Below is a video of a two-row malted barley grain shown under the magnification of a microscope. The video allows you to see a closeup of the structure of the grain. The footage was taken under approximately 100 power magnification.
Here is a still shot of the grain under magnification:
Crushed Malted Barley – Malt shown under magnification.
Milling is the crushing of grains and malt in preparation for the mash. The grains are milled so that the husk is cracked and the internal starches of the malt and grains will be exposed to the enzyme reaction taking place in the mash.
The mash is water-saturated crushed malts, unmalted grains, and adjuncts that are present in the mash tun when the mashing occurs. During the mashing process, the starches will be broken down into sugars so they can be fermented by the yeast and converted into alcohol.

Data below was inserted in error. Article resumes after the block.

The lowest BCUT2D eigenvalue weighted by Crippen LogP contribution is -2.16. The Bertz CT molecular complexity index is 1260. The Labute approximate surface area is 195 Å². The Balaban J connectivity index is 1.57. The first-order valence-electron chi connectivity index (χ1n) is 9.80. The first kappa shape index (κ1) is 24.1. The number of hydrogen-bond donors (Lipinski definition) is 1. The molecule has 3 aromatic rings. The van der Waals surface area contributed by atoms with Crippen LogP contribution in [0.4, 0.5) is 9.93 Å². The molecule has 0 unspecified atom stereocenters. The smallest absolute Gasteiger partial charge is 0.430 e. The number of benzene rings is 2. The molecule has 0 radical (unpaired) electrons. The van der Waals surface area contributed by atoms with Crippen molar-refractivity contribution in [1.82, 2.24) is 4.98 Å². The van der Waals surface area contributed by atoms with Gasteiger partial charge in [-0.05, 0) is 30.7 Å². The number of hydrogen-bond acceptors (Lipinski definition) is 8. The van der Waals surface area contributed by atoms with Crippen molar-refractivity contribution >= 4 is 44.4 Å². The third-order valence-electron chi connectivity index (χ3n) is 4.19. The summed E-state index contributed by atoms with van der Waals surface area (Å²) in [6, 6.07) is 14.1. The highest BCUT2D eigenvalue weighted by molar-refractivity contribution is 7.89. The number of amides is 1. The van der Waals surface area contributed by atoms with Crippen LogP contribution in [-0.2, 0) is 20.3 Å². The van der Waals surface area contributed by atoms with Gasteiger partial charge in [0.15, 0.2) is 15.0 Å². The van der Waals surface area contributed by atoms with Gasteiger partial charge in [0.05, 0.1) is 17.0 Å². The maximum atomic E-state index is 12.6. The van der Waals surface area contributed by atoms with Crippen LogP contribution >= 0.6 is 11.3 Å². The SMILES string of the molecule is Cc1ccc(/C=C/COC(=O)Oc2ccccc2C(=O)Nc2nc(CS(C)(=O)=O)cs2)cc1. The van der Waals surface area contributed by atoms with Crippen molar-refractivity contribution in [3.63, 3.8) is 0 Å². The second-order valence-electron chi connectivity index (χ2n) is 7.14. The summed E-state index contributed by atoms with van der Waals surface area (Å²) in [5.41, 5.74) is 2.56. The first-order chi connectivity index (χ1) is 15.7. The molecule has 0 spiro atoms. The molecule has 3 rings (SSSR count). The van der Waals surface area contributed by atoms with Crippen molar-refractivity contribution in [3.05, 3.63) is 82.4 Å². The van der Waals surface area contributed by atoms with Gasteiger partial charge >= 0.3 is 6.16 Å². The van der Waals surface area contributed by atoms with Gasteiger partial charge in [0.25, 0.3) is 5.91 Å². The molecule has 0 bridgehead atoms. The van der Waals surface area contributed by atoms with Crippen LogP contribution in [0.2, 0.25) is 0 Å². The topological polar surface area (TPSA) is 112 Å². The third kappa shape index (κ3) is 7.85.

The mash for an American Wheat Hefeweizen towards the end of the mashing.
Malt is grain, such as barley or wheat, that has been soaked, germinated, and then dried in a process known as malting.
The malting process is conducted by soaking the selected grains in water until they germinate. Then the grains are transferred to the germination floor and dried with hot air to halt the germination process. Malt is critical for brewing because of the enzymes that develop during the germination and malting process. These enzymes are measured as diastatic power and are what enables starches to be converted into sugars during the beer’s mash process.
A beer with too low of a ratio of malted grains to non-malted grains in its grain bill will not have enough diastatic power to be able to convert all of the starches to sugars, and therefore will have a very low starting gravity and a low alcohol by volume.
Kilning is the process of drying malted grain in a kiln using an indirect heat source to halt germination and evaporate much of the moisture from the malted grains. Kilning grain started to become popular in the early 18th century and was the predominant method for drying malt by the 19th century. Prior to kilning, malt was often dried over open flame which would impart a smoke flavor in the finished beer, similar to what you may find today in a German rauchbier.